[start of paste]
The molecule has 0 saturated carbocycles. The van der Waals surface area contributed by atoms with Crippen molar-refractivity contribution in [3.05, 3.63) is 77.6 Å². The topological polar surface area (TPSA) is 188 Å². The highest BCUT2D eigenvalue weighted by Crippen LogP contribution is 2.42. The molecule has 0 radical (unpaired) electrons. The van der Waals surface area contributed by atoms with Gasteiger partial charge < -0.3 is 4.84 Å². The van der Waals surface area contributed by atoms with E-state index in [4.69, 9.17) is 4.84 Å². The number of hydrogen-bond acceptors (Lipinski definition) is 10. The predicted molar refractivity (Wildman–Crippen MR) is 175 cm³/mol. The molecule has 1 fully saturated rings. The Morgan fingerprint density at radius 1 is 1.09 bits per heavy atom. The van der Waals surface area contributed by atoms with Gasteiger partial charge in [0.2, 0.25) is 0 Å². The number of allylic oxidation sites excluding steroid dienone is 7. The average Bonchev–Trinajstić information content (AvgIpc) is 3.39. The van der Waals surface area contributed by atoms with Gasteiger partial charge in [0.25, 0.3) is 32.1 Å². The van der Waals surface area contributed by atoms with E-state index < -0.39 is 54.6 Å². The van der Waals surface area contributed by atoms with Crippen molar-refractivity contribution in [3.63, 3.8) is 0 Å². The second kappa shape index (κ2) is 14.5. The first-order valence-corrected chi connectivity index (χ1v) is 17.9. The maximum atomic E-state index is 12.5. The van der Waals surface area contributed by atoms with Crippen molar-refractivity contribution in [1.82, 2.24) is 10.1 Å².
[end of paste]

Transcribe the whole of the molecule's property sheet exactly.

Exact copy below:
The molecule has 0 saturated carbocycles. The van der Waals surface area contributed by atoms with Crippen molar-refractivity contribution in [3.05, 3.63) is 77.6 Å². The topological polar surface area (TPSA) is 188 Å². The highest BCUT2D eigenvalue weighted by Crippen LogP contribution is 2.42. The molecule has 0 radical (unpaired) electrons. The van der Waals surface area contributed by atoms with Gasteiger partial charge < -0.3 is 4.84 Å². The van der Waals surface area contributed by atoms with E-state index in [4.69, 9.17) is 4.84 Å². The number of hydrogen-bond acceptors (Lipinski definition) is 10. The predicted molar refractivity (Wildman–Crippen MR) is 175 cm³/mol. The molecule has 1 fully saturated rings. The Morgan fingerprint density at radius 1 is 1.09 bits per heavy atom. The van der Waals surface area contributed by atoms with Gasteiger partial charge in [0.2, 0.25) is 0 Å². The number of allylic oxidation sites excluding steroid dienone is 7. The average Bonchev–Trinajstić information content (AvgIpc) is 3.39. The van der Waals surface area contributed by atoms with Gasteiger partial charge in [0.25, 0.3) is 32.1 Å². The van der Waals surface area contributed by atoms with E-state index < -0.39 is 54.6 Å². The van der Waals surface area contributed by atoms with Crippen molar-refractivity contribution in [3.63, 3.8) is 0 Å². The second kappa shape index (κ2) is 14.5. The first-order valence-corrected chi connectivity index (χ1v) is 17.9. The maximum atomic E-state index is 12.5. The van der Waals surface area contributed by atoms with Crippen molar-refractivity contribution in [1.82, 2.24) is 10.1 Å².